NEHS Mystery Readers build community and literacy skills for elementary students

Washingtonville High School junior, Julia Malkin, realized early in the pandemic that this was an especially difficult time for elementary school students who were missing out on important daily interactions. To continue bringing friendly faces and voices to these students, Julia and fellow member of the National English Honor Society (NEHS), Angelica Tripodianos, created the virtual Mystery Readers program.

Student holding up a children's book to a virtual audience

Executed in collaboration with Little Britain Elementary School, Principal Sagrario Rudecindo-O’Neill made book recommendations that complemented learning units and school celebrations, such as Women’s History Month and musical traditions around the world.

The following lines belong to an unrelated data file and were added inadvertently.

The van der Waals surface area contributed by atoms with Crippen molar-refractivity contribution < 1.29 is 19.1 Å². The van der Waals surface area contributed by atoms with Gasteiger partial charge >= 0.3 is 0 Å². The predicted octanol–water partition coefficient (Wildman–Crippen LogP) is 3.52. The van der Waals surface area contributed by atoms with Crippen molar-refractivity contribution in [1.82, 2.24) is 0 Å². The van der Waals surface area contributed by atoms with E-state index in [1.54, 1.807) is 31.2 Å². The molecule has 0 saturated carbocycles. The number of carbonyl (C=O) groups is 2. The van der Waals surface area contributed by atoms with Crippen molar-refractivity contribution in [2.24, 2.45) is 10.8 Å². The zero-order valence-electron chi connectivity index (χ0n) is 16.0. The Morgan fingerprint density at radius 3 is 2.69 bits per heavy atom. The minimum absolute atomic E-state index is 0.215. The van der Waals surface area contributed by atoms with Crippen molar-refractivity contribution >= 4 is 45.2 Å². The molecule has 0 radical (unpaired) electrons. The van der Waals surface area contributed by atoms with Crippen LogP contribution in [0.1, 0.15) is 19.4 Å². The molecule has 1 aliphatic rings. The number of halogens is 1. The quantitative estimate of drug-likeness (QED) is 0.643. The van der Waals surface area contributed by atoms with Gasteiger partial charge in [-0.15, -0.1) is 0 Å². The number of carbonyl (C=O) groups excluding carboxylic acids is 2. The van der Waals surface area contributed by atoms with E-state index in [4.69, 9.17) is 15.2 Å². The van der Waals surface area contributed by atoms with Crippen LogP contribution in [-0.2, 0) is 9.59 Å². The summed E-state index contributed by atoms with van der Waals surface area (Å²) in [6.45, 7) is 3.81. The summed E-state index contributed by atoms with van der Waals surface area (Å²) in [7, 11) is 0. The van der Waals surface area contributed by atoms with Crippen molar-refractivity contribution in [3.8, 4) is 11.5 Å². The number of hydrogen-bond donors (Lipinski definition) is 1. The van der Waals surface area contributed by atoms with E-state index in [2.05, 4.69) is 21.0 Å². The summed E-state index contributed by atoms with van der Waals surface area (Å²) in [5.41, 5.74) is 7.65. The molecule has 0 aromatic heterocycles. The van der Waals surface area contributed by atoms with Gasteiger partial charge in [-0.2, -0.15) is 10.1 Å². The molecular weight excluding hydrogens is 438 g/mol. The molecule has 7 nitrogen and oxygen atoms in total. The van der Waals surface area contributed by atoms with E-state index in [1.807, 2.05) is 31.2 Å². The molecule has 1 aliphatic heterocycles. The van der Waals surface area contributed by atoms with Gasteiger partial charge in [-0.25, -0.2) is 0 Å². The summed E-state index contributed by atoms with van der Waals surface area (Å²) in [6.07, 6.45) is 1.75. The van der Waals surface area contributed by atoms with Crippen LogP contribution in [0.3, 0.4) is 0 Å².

Under the guidance of club adviser Nadia Bac, NEHS volunteers —Julia Ariano, Laine Blatt, Isavella Croce, Nicolette Englehart, DeLisa Harper, Julia Malkin, Julia Moreno, Emma Rudzinski, Autumn Snoop, and Steven Tripodianos—used their lunch period to record themselves reading to their younger peers using Google Meet. The recordings were then sent to Little Britain to be shared with students learning in person or remotely.

“I didn’t expect to have such a great time reading to the kids, albeit only to the computer,” said Emma

Student sitting at her desk and computer reads from a children's book

Rudzinski. “But it was quite relaxing to do so, and I did learn quite a bit about my book's focus, Hedy Lamarr.”

“I absolutely enjoyed the mystery reader program, for my first time it was awesome!” said DeLisa Harper. “I had fun and, not only were the books amazing, I also benefited from some of them as well! It’s nice to have the realization that you are doing this for kids and that they will love it, too! The program is great and is being executed perfectly!”